The student profile at The University of Waikato is also a lot different from Susquehanna University. The biggest difference is there are decent amount more mature students (over twenty-seven) taking classes with me. The oldest college student I have ever met back at Susquehanna University is twenty-three. Another change in students is that a lot of the students are foreign to New Zealand. A lot of students come from places like Asia, Pacific Islands, and South Africa. Half of the Resident Assistants for my hall are from other countries of residence. This is very interesting to me because I can become more cultured of a person.
Overall, I have come to realize that New Zealand has a more laid-back lifestyle when comes to school and teaching. Professors do not show up wearing ties and or dress shirts. They may even show up to give a lecture wearing a pair of shorts. The upper-level classes I am taking do not have as large of a workload as I am used to at Susquehanna University. I think this semester classes will have interesting topic while allowing me to experience what the rest of New Zealand has to offer.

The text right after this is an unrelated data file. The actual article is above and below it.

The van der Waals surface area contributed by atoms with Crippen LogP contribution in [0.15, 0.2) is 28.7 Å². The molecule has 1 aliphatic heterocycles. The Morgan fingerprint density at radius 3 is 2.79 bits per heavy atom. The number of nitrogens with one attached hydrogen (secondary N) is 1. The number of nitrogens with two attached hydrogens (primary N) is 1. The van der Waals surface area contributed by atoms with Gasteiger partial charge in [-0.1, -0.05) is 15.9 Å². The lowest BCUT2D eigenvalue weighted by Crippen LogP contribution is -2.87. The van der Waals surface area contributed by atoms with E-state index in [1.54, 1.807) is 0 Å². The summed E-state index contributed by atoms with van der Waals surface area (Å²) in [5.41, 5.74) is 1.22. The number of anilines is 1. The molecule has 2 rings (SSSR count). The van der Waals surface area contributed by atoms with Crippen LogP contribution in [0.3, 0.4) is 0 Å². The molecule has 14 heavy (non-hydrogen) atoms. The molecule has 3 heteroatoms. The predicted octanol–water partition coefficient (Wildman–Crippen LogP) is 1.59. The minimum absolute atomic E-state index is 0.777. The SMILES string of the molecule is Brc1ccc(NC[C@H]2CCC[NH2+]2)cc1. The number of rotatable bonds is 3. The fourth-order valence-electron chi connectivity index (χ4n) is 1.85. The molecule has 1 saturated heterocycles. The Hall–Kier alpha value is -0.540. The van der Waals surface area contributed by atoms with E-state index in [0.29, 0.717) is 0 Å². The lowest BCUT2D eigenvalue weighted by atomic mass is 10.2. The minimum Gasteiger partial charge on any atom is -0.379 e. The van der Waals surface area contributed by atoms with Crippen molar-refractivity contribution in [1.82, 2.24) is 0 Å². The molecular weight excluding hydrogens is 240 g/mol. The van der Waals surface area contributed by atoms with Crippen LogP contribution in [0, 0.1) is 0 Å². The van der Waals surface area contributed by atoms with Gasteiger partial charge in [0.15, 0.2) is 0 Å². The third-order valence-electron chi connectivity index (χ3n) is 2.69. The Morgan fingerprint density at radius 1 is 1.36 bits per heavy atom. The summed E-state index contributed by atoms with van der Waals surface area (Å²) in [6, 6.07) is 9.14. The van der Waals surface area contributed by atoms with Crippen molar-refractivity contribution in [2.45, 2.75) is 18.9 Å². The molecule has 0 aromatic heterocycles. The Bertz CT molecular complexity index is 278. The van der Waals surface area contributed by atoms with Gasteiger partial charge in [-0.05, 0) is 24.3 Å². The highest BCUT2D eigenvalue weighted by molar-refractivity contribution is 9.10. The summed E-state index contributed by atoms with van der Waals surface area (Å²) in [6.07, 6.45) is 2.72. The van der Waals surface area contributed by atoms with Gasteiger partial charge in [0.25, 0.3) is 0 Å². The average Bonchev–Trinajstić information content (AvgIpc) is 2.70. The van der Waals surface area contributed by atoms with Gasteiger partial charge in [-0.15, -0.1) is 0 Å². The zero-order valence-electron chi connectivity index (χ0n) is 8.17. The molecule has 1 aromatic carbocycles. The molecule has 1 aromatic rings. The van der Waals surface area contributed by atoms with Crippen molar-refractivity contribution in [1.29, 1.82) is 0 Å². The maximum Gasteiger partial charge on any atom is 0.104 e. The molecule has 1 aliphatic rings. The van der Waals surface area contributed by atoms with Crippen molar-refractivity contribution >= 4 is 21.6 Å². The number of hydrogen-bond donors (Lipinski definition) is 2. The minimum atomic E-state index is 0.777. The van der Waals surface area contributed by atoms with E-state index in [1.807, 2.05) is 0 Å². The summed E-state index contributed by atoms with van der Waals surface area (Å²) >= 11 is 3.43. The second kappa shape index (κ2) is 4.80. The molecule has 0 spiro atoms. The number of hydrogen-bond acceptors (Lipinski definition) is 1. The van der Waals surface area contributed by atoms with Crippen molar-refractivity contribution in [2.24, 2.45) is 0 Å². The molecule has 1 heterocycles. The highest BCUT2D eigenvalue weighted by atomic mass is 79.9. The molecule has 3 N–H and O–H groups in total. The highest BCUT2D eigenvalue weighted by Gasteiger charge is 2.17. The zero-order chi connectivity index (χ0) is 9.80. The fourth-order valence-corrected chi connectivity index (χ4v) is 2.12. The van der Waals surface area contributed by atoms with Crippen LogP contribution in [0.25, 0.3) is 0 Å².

The first week of classes at Uni (what New Zealanders call college) was over and it was finally time for the weekend. What else do you do on an island country then visit the beach? I grabbed my towel, bathing suit, and some food and hopped on a bus heading to Ngarunui Beach located just outside the beach town of Raglan, New Zealand. This beach is the local hot spot to find New Zealand surfing culture. This is what I always pictured when I thought about Californian surfers. The laid-back, long-haired saltwater-loving human. Always in search of the perfect wave to ride into shore. This lifestyle is easy to get used to.